Tag Archives : Time Out


Time Out Magazine: East Timor – East of Eden, 10.10.12

Travel piece for Time Out Magazine.

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Click to enlarge

Isolated and near inaccessible, Asia’s newest nation is home to the largest UN peacekeeping mission on Earth, located in the poorest and most overlooked corner of the region. Emerging from decades of bloodshed and occupation with scarcely any infrastructure intact, war-ravaged Timor-Leste attracts just a few thousand tourists per year. Roads are amongst the world’s worst (where they exist), the airmail service is rumoured to take one-and-a-half years, the humidity is oppressive, healthcare minimal, poverty rampant and the dinky shot-up capital, Dili, makes Beirut look refined. So why would anyone care to visit?

Because travellers will discover in Timor-Leste what everyone else in Southeast Asia is hopelessly searching for. All your dreamy paradise island clichés can be found within – pristine white beaches, crystal clear azure seas, some of the richest and most diverse sea life on the planet and a queue of welcoming, unjaded locals to show you the way. Adventurous tourists will come across incredible hiking routes, thick rainforest, untouched lagoons and delicious seafood – and more often than not, you’ll be the only traveller in town.


Time Out Magazine: Iran – Glorious Esfahan, 26.10.11

Travel piece for Time Out Magazine.

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Click to enlarge

As your flight descends into the dark heart of the Evil Axis, rumours of 50c heat, a presumed threat of kidnap and the danger of a terrorist free-for-all weigh heavily upon the mind. However, Iran’s terrifying reputation and wildly inaccurate stereotypes mask what must be one of the friendliest and safest hidden gems in all of Asia. From magnificent mosques to bustling bazaars, the Islamic Republic is home to a sophisticated culture and rich history, all showcased with a famously heartfelt level of hospitality. And as for the intense desert heat – long-suffering Hong Kongers may actually find the lack of humidity strangely tolerable.

The lightly beaten tourist trail begins in the ‘City of Love’, Shiraz. No longer a wine producer, this small city is centred around the elaborate Vakil Bazaar. The colourful marketplace comes to life at night and shoppers exploring the endless maze will find locals offering to pay for things (or even dinner!) as shopkeepers chase them down dark alleys merely to return their change.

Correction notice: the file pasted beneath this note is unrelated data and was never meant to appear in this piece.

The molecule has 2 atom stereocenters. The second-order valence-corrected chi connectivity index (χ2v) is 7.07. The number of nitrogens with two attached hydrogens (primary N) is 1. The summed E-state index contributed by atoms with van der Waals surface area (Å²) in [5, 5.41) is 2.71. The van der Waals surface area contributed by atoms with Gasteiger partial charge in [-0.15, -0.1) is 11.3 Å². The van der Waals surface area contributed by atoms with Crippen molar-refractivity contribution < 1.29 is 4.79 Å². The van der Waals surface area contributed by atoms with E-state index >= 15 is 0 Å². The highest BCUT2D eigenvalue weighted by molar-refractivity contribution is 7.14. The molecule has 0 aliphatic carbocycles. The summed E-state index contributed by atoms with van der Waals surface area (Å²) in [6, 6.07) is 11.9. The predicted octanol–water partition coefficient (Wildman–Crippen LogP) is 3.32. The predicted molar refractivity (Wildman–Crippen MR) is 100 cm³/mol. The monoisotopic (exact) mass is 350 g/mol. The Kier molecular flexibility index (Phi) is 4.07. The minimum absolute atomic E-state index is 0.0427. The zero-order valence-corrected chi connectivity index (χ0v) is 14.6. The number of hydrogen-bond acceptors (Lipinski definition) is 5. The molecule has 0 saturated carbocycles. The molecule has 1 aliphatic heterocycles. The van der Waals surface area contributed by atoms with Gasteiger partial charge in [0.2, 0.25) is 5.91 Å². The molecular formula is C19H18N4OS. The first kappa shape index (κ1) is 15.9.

HK Time Out Magazine: Capping Greed, Column #32

Between 2009 and 2013, I contributed a short, light-hearted fortnightly political column to Time Out Hong Kong.

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Capping Greed

Japan is one of the world’s most equal societies partly because large salaries are seen to be somewhat uncouth. The average Japanese CEO earns just over HK$3million – which is relatively low compared to their US counterparts who often earn between HK$8-30million annually. Toyota’s board members received a comparatively modest HK$3.4million last year whilst, say, HSBC’s chief enjoys a rather gratuitous basic wage of HK$13.5million.


HK Time Out Magazine: Sharpened Elbows, Column #31

Between 2009 and 2013, I contributed a short, light-hearted fortnightly political column to Time Out Hong Kong.

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Sharpened Elbows

When ‘scuffles’ break out on protest frontlines, it’s often difficult to tell whether it is provoked by frustrated activists or the police themselves. If it’s a high profile demonstration, protesters will sometimes find themselves outnumbered by police, undercover goons and a gaggle of photojournalists with sharp elbows. The latter are already somewhat notorious in the territory for snapping away at bloody accident scenes and, with many prepared to literally fight for the most sensational protest shots, their integrity remains in question.


HK Time Out Magazine: Pedal Power, Column #30

Between 2009 and 2013, I contributed a short, light-hearted fortnightly political column to Time Out Hong Kong.

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Pedal Power